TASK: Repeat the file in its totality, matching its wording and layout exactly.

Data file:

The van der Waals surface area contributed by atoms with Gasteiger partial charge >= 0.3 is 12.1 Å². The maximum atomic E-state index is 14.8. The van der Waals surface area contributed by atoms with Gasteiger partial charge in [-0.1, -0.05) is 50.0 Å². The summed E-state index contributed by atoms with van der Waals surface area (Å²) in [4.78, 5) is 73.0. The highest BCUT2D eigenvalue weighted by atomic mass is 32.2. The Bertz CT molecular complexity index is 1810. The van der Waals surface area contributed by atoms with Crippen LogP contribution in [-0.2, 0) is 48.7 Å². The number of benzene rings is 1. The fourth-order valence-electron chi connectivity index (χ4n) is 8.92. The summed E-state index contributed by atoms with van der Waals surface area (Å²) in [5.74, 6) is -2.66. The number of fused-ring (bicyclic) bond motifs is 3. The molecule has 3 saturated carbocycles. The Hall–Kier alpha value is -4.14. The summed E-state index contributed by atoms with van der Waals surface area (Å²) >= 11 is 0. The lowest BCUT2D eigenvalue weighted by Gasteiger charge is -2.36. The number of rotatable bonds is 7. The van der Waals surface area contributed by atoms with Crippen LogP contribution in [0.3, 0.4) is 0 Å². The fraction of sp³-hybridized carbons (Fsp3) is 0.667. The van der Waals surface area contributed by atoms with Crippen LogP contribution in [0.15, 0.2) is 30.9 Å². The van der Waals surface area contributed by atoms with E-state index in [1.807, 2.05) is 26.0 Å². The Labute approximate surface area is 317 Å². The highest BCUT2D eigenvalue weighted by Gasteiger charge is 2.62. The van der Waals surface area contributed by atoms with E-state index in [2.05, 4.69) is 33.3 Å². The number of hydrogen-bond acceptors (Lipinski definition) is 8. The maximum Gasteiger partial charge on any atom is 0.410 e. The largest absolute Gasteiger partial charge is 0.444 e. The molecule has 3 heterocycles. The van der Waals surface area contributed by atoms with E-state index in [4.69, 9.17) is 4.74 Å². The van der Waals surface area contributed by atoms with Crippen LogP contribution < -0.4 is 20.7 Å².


The van der Waals surface area contributed by atoms with Gasteiger partial charge >= 0.3 is 12.1 Å². The maximum atomic E-state index is 14.8. The van der Waals surface area contributed by atoms with Gasteiger partial charge in [-0.1, -0.05) is 50.0 Å². The summed E-state index contributed by atoms with van der Waals surface area (Å²) in [4.78, 5) is 73.0. The highest BCUT2D eigenvalue weighted by atomic mass is 32.2. The Bertz CT molecular complexity index is 1810. The van der Waals surface area contributed by atoms with Crippen LogP contribution in [-0.2, 0) is 48.7 Å². The number of benzene rings is 1. The fourth-order valence-electron chi connectivity index (χ4n) is 8.92. The summed E-state index contributed by atoms with van der Waals surface area (Å²) in [5.74, 6) is -2.66. The number of fused-ring (bicyclic) bond motifs is 3. The molecule has 3 saturated carbocycles. The Hall–Kier alpha value is -4.14. The summed E-state index contributed by atoms with van der Waals surface area (Å²) >= 11 is 0. The lowest BCUT2D eigenvalue weighted by Gasteiger charge is -2.36. The number of rotatable bonds is 7. The van der Waals surface area contributed by atoms with Crippen LogP contribution in [0.3, 0.4) is 0 Å². The fraction of sp³-hybridized carbons (Fsp3) is 0.667. The van der Waals surface area contributed by atoms with Crippen LogP contribution in [0.15, 0.2) is 30.9 Å². The van der Waals surface area contributed by atoms with E-state index in [1.807, 2.05) is 26.0 Å². The Labute approximate surface area is 317 Å². The highest BCUT2D eigenvalue weighted by Gasteiger charge is 2.62. The van der Waals surface area contributed by atoms with E-state index in [2.05, 4.69) is 33.3 Å². The number of hydrogen-bond acceptors (Lipinski definition) is 8. The maximum Gasteiger partial charge on any atom is 0.410 e. The largest absolute Gasteiger partial charge is 0.444 e. The molecule has 3 heterocycles. The van der Waals surface area contributed by atoms with E-state index in [4.69, 9.17) is 4.74 Å². The van der Waals surface area contributed by atoms with Crippen LogP contribution < -0.4 is 20.7 Å².